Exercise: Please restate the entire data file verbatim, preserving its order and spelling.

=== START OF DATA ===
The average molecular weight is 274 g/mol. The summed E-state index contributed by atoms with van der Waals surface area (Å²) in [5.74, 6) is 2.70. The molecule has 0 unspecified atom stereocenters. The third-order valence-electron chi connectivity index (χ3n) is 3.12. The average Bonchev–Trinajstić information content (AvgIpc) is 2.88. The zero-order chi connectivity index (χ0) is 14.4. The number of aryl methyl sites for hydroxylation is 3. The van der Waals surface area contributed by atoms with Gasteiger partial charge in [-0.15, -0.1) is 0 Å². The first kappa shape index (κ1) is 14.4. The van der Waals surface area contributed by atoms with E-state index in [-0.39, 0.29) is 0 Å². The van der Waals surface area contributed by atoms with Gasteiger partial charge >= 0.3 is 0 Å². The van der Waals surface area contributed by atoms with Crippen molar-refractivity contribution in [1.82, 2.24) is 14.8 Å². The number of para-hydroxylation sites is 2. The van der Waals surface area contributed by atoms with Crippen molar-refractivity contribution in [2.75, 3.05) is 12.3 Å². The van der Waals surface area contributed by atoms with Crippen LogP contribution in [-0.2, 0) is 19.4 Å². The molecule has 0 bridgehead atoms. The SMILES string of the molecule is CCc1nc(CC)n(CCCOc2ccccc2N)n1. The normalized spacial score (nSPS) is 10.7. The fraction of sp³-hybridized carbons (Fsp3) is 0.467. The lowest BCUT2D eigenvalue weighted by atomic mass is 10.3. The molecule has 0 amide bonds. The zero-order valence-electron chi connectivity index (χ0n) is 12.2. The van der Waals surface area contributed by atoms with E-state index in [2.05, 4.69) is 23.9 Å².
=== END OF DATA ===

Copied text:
The average molecular weight is 274 g/mol. The summed E-state index contributed by atoms with van der Waals surface area (Å²) in [5.74, 6) is 2.70. The molecule has 0 unspecified atom stereocenters. The third-order valence-electron chi connectivity index (χ3n) is 3.12. The average Bonchev–Trinajstić information content (AvgIpc) is 2.88. The zero-order chi connectivity index (χ0) is 14.4. The number of aryl methyl sites for hydroxylation is 3. The van der Waals surface area contributed by atoms with Gasteiger partial charge in [-0.15, -0.1) is 0 Å². The first kappa shape index (κ1) is 14.4. The van der Waals surface area contributed by atoms with E-state index in [-0.39, 0.29) is 0 Å². The van der Waals surface area contributed by atoms with Gasteiger partial charge >= 0.3 is 0 Å². The van der Waals surface area contributed by atoms with Crippen molar-refractivity contribution in [1.82, 2.24) is 14.8 Å². The number of para-hydroxylation sites is 2. The van der Waals surface area contributed by atoms with Crippen molar-refractivity contribution in [2.75, 3.05) is 12.3 Å². The van der Waals surface area contributed by atoms with Crippen LogP contribution in [-0.2, 0) is 19.4 Å². The molecule has 0 bridgehead atoms. The SMILES string of the molecule is CCc1nc(CC)n(CCCOc2ccccc2N)n1. The normalized spacial score (nSPS) is 10.7. The fraction of sp³-hybridized carbons (Fsp3) is 0.467. The lowest BCUT2D eigenvalue weighted by atomic mass is 10.3. The molecule has 0 amide bonds. The zero-order valence-electron chi connectivity index (χ0n) is 12.2. The van der Waals surface area contributed by atoms with E-state index in [2.05, 4.69) is 23.9 Å².